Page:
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Rio shines as cheapest car to operate: RACV

Baby grand: The RACV calculates that Kia’s Rio hatch (auto) costs $115.95 a week to keep it in the driveway, while Hyundai’s Ioniq Electric (left) – deemed the most affordable EV – comes in much higher, at $193.05.

RACV survey shows EVs are cheap to run but total ownership costs are hard to swallow

26 Jul 2019

KIA’S Rio city hatch has emerged as the most affordable new vehicle to own and run in Victoria, proving that small, lightweight models with a conventional combustion engine remain a better bet than even electric cars in terms of overall operating costs.


The RACV’s annual ‘Driving Your Dollars’ survey released this week shows that the Korean brand’s five-door light hatch – in entry-level S guise, with a 74kW/133Nm 1.4-litre petrol engine and automatic transmission – costs $6029.46 to keep in the driveway each year, which equates to $115.95 a week.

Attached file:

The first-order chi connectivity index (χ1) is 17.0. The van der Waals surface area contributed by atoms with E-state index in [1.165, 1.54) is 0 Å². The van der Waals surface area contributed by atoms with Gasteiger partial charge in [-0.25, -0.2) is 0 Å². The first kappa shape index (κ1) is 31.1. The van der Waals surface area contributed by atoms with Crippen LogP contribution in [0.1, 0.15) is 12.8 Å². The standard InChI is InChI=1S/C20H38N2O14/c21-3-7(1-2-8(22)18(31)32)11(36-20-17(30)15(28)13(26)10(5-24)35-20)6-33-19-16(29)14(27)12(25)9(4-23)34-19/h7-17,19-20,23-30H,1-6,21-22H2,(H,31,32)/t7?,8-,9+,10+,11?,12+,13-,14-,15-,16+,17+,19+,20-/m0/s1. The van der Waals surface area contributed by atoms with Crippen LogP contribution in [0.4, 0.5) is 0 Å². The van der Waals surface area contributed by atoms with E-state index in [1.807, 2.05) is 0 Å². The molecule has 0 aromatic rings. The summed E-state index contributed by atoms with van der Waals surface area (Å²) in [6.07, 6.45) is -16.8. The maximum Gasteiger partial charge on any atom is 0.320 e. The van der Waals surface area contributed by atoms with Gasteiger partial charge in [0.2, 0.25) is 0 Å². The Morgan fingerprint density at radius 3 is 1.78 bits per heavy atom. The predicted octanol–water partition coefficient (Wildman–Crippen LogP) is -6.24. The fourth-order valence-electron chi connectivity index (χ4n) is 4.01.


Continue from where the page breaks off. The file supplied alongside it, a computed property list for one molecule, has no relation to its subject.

The figures are based on private motorists travelling 15,000km a year over a five-year period and compares the vehicle’s list price (and trade-in value) against running costs such as fuel, tyres and servicing and ‘standing’ charges like the initial on-road costs and ongoing annual expenses: registration, loan interest, licence fees, motoring club membership etc.


Depreciation is factored in, too.


The Rio’s bottom line is the lowest from a field of 141 models assessed across 14 categories – including 11 other light cars, three smaller micro cars (including Kia’s own Picanto) and seven full-electric and plug-in hybrid vehicles.